Table 1 clearly shows that in the selected regulated market there was no Agricultural Business Information Centre (ABIC). Farmers of different categories reported that they even did not know about such type of facility. But during the field survey, when market officials were asked about this facility, they reported that it was available in the mandi yard. Further about the check−posts and gates facilities, the results reveal that only 44.44 percent farmers reported for the facilities of check−posts and gates in mandi yard. In case of covered platforms facility, it is evident from the table that these facilities are available to only 18.89 percent of sample farmers. During field survey, small farmers reported that the facilities of covered platforms was available only to large size farmers because they had big quantity of produce and good contacts with commission agents and market− officials. Furthermore it was found that some essential facilities i.e. weight equipment, service and internal roads, shops and booths, light arrangement and drinking water facilities were in good conditions.
Proper market information makes farmers able to feel the pulse of the market at an appropriate time. Through field survey, an attempt has been made to find out what were the major sources of market Information for the farmers in the regulated market.
Table 2 shows that 85.55 percent of sample farmers get market information through their personal visits to market. The foremost traditional channel of market information is through personal contacts which is clear from the table that 94.44 percent farmers get market information through other farmers. In case of Arthias as source of Information, 60 percent farmers report that they get information from
them. But in case of market committee only 3.33 percent farmers accept it as the source of market information. And all these reported farmers were large sized farmers. According to them, they have some known persons in market committee that’s why they get market information from them. In case of media sources i.e. Radio, Newspaper and T.V. the table shows that 76.67 percent farmers get market information through these sources. To provide proper market information to farmers is one of the major responsibilities of market committee officials. But during survey it is found that only a few large size farmers accept that market committee official provideds them market information.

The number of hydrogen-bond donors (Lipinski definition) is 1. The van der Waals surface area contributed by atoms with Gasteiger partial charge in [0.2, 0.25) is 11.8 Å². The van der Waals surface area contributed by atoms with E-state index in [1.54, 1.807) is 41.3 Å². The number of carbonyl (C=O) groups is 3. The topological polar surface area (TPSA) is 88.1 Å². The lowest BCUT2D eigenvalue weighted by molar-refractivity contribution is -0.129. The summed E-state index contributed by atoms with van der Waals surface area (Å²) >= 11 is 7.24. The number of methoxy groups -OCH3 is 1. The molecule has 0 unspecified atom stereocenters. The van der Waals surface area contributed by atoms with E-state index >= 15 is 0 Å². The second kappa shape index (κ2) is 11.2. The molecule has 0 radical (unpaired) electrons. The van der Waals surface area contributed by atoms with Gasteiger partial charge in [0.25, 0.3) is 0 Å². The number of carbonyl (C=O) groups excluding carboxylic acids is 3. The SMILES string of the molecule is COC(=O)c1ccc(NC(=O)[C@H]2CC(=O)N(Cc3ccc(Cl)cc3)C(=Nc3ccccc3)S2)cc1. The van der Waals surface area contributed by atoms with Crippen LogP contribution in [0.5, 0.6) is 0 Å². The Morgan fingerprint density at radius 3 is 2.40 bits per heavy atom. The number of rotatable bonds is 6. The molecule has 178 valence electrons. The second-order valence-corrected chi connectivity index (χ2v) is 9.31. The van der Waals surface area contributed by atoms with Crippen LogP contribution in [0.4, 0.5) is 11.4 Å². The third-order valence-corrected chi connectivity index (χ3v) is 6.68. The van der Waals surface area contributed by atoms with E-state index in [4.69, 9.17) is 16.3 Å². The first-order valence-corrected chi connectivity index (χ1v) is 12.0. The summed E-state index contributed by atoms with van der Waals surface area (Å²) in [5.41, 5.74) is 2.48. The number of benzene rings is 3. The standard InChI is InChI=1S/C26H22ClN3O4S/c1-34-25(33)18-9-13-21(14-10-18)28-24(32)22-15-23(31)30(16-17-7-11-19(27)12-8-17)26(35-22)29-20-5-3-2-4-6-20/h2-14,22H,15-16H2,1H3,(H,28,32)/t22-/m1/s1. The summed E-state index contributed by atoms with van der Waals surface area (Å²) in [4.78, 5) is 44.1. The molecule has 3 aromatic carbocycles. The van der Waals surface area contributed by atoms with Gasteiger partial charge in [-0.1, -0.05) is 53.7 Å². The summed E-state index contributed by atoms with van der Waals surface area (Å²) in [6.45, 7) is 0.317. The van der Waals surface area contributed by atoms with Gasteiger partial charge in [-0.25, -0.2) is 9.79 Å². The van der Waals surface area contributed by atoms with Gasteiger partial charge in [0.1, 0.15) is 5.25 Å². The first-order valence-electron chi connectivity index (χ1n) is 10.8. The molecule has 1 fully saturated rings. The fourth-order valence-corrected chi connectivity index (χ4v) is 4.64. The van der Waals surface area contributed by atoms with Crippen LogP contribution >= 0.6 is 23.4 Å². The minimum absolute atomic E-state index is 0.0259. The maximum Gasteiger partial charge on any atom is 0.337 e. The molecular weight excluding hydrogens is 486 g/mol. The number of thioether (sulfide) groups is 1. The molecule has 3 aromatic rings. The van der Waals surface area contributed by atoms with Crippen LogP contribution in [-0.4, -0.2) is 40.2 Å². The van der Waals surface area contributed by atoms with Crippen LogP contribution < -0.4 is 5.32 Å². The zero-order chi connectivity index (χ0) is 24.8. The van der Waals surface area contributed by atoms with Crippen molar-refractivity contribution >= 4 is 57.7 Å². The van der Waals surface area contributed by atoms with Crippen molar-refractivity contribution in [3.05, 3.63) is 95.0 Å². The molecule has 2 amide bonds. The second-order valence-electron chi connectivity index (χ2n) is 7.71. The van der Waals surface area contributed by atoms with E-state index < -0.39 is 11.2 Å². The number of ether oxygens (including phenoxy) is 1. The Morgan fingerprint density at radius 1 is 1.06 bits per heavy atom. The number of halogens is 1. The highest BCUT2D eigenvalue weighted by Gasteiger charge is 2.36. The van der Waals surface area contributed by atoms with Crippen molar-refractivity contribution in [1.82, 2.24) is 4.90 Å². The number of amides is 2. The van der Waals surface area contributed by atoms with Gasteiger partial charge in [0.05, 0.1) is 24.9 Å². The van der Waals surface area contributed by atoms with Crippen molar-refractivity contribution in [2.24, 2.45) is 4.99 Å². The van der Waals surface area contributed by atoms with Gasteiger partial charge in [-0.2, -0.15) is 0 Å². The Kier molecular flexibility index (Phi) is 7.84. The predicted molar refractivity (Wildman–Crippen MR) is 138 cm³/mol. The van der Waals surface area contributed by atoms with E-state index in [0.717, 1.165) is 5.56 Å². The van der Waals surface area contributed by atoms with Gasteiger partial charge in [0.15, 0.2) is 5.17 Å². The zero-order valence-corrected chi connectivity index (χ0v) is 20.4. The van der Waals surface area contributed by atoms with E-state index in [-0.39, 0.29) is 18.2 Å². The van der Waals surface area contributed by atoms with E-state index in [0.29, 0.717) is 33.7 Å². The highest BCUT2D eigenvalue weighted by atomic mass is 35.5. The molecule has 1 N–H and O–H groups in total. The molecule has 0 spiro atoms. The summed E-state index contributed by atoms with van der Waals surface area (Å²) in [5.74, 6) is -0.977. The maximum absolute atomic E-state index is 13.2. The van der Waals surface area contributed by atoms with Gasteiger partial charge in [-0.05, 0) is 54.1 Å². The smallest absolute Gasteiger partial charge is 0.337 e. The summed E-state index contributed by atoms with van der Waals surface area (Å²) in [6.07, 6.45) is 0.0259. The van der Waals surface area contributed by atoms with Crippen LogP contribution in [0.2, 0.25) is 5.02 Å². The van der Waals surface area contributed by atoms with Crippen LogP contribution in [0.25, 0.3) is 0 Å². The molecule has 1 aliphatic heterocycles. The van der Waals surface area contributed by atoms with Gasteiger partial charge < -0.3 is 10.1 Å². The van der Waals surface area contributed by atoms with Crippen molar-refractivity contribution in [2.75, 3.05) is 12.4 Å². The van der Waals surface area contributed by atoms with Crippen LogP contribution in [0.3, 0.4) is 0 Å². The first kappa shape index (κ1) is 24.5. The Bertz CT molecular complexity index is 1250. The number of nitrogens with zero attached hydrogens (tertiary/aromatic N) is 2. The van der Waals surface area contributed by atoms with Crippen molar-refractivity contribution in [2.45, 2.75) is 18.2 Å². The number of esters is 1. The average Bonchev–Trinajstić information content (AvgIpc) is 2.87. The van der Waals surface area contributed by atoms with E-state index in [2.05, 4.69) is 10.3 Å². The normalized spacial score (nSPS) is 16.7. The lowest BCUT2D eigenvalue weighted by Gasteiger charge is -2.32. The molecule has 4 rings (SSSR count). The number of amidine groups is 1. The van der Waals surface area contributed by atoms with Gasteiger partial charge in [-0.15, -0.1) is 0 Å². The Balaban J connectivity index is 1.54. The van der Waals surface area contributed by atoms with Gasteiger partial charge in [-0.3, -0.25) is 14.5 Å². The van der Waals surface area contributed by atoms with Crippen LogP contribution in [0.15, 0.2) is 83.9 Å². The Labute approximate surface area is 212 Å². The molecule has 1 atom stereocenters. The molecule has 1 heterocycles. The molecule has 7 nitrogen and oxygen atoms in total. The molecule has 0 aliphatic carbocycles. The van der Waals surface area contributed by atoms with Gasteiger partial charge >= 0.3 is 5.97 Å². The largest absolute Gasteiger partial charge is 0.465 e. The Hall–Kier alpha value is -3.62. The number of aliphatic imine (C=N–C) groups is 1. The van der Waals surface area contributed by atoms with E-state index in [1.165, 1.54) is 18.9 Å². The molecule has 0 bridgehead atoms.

Malpractices of Arthias/Traders and Market Committee Staff
A number of malpractices prevail in Indian agricultural marketing system. Here through interviewing sample farmers an attempt has been made to find out what kind of malpractices are prevailing in the regulated market.
One of the major contributions of regulated markets has been the regulation of market charges (commission, unloading, cleaning and weighment) particularly those levied on the farmers. During field survey, it was found that many farmers (57.78%) complained not only about the multiplicity of charges but also that these charges were not clearly defined and specified. Further analysis of the table 3 reveals the poor situation of grading facility and prevalence of malpractices during grading and cleaning. During survey, it has been observed that these facilities are not adequate in the selected regulated market. There is only cleaning of produce.
This is done partly due to lack of grading equipment and lack of trained labours to carry out the grading of the produce. A large majority (68.89 percent) of farmers expressed their dissatisfaction about the grading and cleaning of their produce. About malpractices during weighing, table 3 shows that 31.11 percent of sample farmers complained about faulty weight, over weighing, arbitrary deductions in weighment and absence of uniform weighment charges. Paying different prices for the same grade of produce in the market is found to be a cause of dissatisfaction among farmers, 85.56 percent farmers accepted it. During survey when asked farmers about unauthorized deductions, 75.56 percent farmers accepted deduction in
material form and 26.67 percent farmers accepted deduction in money form for religious and charitable purposes. During field survey, another form of malpractice that comes out is the huge difference between the amount of actual sale and its actual entry in official record by market committee staff. Table’s result reveals that 64.44 percent sample farmers admitted this fact.
CONCLUSION AND RECOMMENDATION
In short we can say that on the basis of non−economic variables, selected regulated market performance was not found to be very good. Although regulation of the markets has improved their functioning, but the existing machinery has failed to check malpractices in the marketing system. Needless to say that in spite of all the regulations, the selected regulated market is still suffering from bottlenecks such as lack of organisation among farmers and the consequent low bargaining power, distress sale, malpractices in the market, inadequate infrastructural facilities and finally the lack of market intelligence and information system. To improve the effectiveness of the regulatory framework and to enable the RMC to play a more effective role, the government has to bring about the desired change in the existing system of agricultural marketing